Jetta (golden retriever/Labrador mix) thinking, “Really?  You’re going to eat ALL of these strawberries?”
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I used my “fancy” bundt cake mold which made the cake kind of resemble something by MC Echer.
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I wish the strawberry swirl was a bit more bright red, but baking darkens the color.
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Strawberry Swirled Cream Cheese Pound Cake

Makes 1 bundt cake
(from Browneyedbaker.com)

Ingredients

Strawberry Swirl (I used homemade strawberry jam instead of making the strawberry swirl)

⅔ cup finely diced fresh strawberries
¼ cup granulated sugar
¼ cup water
1 tablespoon cornstarch

Pound Cake

1½ cups unsalted butter, at room temperature
8 ounces cream cheese, at room temperature
3 cups granulated sugar
6 eggs, at room temperature
3 cups cake flour, sifted
1 tablespoon vanilla extract (the original recipe lists 2 teaspoons of vanilla extract, but I like to use a little bit extra, thus the 1 tablespoon listed here)
¼ teaspoon salt

Directions

Strawberry Swirl

  1. Combine the strawberries, sugar, water, and cornstarch in a small saucepan and cook over low heat, stirring constantly, until the mixture becomes very thick.
  2. Set aside and allow to cool to room temperature before using.

This is very similar to homemade strawberry jam, which is what I used in my cake.

Pound Cake

  1. Preheat the oven to 325 degrees F. Grease and flour a standard-size Bundt pan.
  2. In a small bowl, combine the cake flour and salt, and set aside.
  3. Using an electric mixer, beat the cream cheese and butter on medium speed until combined and soft, about 2 minutes.
  4. Add the sugar and continue to beat on medium speed, scraping the bowl once or twice, until the mixture is very light and fluffy, about 5 minutes.
  5. Add the vanilla extract and mix well.
  6. Add the eggs one at a time, beating until each one is completely incorporated before adding the next.  Scrape down the sides of the bowl.
  7. Reduce the speed to low, gradually add the flour mixture until combined.  Make sure not to overmix the batter.  You can even finish incorporating the flour using a spatula to ensure that you don’t overmix.
  8. Spoon about ⅔ of the cake batter into the prepared Bundt pan. Top evenly with the strawberry filling, leaving a 1-inch border around the edge of the pan (Make sure the strawberry filling doesn’t touch the sides of the bundt pan or it will burn and leave a sticky mess.) Use a thin knife to gently swirl the strawberry filling with the cake batter a few times. Spoon the remainder of the cake batter on top of the filling and gently spread to the edges of the pan, covering the filling.
  9. Bake for 1¼ to 1½ hours, or until a skewer inserted into the center of the cake comes out with only a few crumbs attached.
  10. Cool the cake to cool in the pan for 15 minutes, then turn it out onto a wire cooling rack and allow to cool completely before serving.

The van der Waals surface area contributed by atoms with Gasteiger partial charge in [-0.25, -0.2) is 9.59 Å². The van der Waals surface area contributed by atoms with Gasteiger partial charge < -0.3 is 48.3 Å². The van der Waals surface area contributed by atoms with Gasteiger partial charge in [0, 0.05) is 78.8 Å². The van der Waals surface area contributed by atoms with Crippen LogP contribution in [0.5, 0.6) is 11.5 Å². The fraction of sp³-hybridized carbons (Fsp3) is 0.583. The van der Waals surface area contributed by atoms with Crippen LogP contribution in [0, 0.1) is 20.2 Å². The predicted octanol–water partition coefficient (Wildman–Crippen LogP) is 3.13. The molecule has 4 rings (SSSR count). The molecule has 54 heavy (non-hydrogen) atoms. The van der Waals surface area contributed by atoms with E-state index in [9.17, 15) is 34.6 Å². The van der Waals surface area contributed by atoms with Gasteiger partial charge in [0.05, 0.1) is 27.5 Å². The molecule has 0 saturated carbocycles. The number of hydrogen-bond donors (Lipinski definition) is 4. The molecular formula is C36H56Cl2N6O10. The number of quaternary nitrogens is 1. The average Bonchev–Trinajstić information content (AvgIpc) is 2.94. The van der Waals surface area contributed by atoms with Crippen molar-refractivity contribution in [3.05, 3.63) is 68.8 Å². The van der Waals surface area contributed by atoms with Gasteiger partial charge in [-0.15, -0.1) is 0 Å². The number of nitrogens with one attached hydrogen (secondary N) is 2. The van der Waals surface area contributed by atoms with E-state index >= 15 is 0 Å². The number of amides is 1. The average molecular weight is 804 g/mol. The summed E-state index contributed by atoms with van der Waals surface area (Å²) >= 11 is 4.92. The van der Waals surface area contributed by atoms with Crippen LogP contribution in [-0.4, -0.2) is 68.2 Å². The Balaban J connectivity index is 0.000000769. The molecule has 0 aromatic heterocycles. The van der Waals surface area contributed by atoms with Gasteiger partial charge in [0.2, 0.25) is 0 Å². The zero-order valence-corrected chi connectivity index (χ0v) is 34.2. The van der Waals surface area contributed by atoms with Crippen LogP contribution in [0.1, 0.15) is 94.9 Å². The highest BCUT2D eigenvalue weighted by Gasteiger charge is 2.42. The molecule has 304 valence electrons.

Note: Leftovers can be wrapped in plastic wrap or placed in an airtight container and stored at room temperature for up to 4 days, or in the refrigerator for up to 1 week.

Chocolate Zucchini Cake

When I lived in downtown LA, my dreams of having a cute rooftop herb garden were quickly squelched after seeing a black film of soot on all my plants from all the pollution from traffic and construction.  So, one of the first things I did when we moved to a house was to plant a small backyard garden.  A few months later, my garden is exploding with zucchini, and I’m finding all sorts of creative ways to make use of it.  First up is cake!

Now you can eat your veggies and dessert all in the bite (and it won’t be weird or gross).  This chocolate zucchini cake is one of the best chocolate cakes I’ve made.  The pound of shredded zucchini makes the cake super moist and tender, but you can’t taste any bit of veggie.  Instead you may swoon from the intense chocolate flavor from the rich cocoa powder, espresso power, chocolate chips, and chocolate icing.  The cake isn’t too sweet (even with all that chocolate).  It’s easy and quick to make, but it takes a while to cool down after baking.

It’s still early in the season, but the garden is exploding with crops and potential.

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One of my favorite ways to use up zucchini, chocolate cake!
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Chocolate Zucchini Cake

Makes one 9×13 inch pan; about 24 servings
(from King Arthur Flour; I rewrote the directions for the recipe a bit, but the ingredients are the same)

Ingredients

Cake

1/2 cup (8 tablespoons; 4 ounces) butter
1/2 cup (3 1/2 ounces) vegetable oil
1 3/4 cups (12 1/4 ounces) sugar
1 teaspoon vanilla extract
1 teaspoon baking soda
1/2 teaspoon baking powder
1/2 teaspoon salt